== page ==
(August 20, 2020 / BESA Center)
Following the Islamic Revolution in 1979, nuclear-weapons development became Iran’s flagship project. Initially intended to create a balance of terror vis-à-vis Iraq, Tehran continued the program even after Iraq’s defeat in the 1991 Gulf War and the overthrow of the Saddam Hussein regime in 2003. Nuclear weapons became seen by Tehran as a means to realize its imperialist ambitions in the Middle East and beyond.
Since its inception, the ayatollahs’ regime has dubbed the United States and Israel—both of which had close ties to the regime of the deposed shah—as the “Great Satan” and “Little Satan,” respectively. With the exception of the Obama administration, Washington and Jerusalem have long cooperated in the effort to thwart Iran’s nuclear ambitions and imperialist designs on the region.
The Arab Gulf states, for their part, are anxious about the Islamist regime in Tehran, which has tried repeatedly to undermine their regimes and which covets their vast oil and gas fields. On May 12, 2019, for example, four merchant ships were sabotaged when they docked in the territorial waters of the United Arab Emirates. Though Iran refrained from taking responsibility, the incident received widespread coverage in the Iranian media, which made the claim that seven to 10 tankers, including Saudi-owned ships, were severely damaged in the attack. About a month later, two oil tankers were attacked in the Gulf of Oman.
Then, on Sept. 14, Saudi oil fields were attacked by drones and cruise missiles, an assault that Riyadh says caused a 50 percent drop in its oil production and that rattled the global energy market. Though Tehran’s proxy Houthi militia claimed responsibility for the attack, Western sources believe that it was carried out from Iranian territory. Another source of concern is Iran’s attempts to seize control of the Persian Gulf, which brings it into direct conflict with the United States.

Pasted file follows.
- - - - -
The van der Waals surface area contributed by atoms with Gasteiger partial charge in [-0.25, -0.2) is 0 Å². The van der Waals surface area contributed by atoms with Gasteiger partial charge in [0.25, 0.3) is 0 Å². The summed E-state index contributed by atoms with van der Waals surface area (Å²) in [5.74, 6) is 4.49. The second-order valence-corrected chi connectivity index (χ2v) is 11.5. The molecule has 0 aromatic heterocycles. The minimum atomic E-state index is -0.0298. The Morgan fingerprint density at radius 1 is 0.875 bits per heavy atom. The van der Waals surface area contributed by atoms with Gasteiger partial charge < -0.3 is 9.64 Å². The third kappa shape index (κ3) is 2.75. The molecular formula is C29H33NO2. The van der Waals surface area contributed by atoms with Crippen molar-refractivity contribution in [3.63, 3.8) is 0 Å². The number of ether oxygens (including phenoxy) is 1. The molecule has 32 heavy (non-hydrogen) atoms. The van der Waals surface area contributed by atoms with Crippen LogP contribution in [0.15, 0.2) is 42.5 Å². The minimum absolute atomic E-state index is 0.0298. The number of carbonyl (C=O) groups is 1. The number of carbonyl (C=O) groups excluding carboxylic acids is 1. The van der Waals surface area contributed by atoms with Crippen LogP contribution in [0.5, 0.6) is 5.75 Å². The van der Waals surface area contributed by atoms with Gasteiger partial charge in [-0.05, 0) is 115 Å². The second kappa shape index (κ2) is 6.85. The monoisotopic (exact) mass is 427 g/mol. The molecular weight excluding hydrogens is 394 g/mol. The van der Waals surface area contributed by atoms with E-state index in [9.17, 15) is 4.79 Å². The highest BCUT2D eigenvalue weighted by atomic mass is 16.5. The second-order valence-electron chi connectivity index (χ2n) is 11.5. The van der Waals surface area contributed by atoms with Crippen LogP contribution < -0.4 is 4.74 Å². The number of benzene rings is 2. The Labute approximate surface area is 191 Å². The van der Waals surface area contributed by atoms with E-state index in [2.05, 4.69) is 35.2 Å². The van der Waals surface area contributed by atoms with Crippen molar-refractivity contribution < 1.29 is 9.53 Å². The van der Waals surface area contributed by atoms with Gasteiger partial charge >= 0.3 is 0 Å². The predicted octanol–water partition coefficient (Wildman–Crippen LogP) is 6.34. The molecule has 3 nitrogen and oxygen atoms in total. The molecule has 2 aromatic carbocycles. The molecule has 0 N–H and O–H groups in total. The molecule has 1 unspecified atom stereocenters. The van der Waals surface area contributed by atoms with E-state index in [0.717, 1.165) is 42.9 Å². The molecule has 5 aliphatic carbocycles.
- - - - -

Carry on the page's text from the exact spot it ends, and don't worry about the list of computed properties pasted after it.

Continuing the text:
These events are somewhat reminiscent of the occupation of Kuwait by Iraq in August 1990 after it accused the emirate of stealing oil from fields in southern Iraq. And while the Iraqi army was expelled from Kuwait in early 1991 by a U.S.-led international coalition, there is little doubt that had Iraq’s nuclear weapons program come to fruition by that time, history would have been quite different. Similarly, there is no doubt that the acquisition of nuclear weapons by the Islamist regime in Tehran would have far-reaching consequences in the Middle East and beyond.
Yet it was not just the Iranian nuclear threat that led the UAE to a peace agreement with Israel. Though the emirate’s army is considered the fourth most powerful force in the region, both in terms of its warfare doctrine—which it acquired in the United States, Britain and France—and the weaponry at its disposal, the UAE (and the rest of the Gulf monarchies) consider Israel a military and technological regional power whose help and support should be sought.
For Israel, the agreement is a breakthrough of great strategic importance that also contains enormous economic potential. It may also lead, quite soon, to open peace with Oman and Bahrain as well. For the Trump administration, which brokered the agreement, it counts as a historic foreign-policy achievement, which is of particular value in an election year. It also fits Washington’s policy of positioning Israel as a stabilizing strategic factor in the Middle East.
There is no question that the agreement is a serious blow to the regime in Tehran. It is the latest in a series of setbacks—from economic collapse due to U.S. sanctions and the coronavirus pandemic through the mysterious explosions at strategic facilities in Iranian territory to the massive explosion at Beirut Port, which might entail far-reaching adverse consequences for its Hezbollah proxy.
IDF Lt. Col. (res.) Dr. Raphael Ofek, a BESA Center Research Associate, is an expert in the field of nuclear physics and technology who served as a senior analyst in the Israeli intelligence community.
This article was first published by the Begin-Sadat Center for Strategic Studies.
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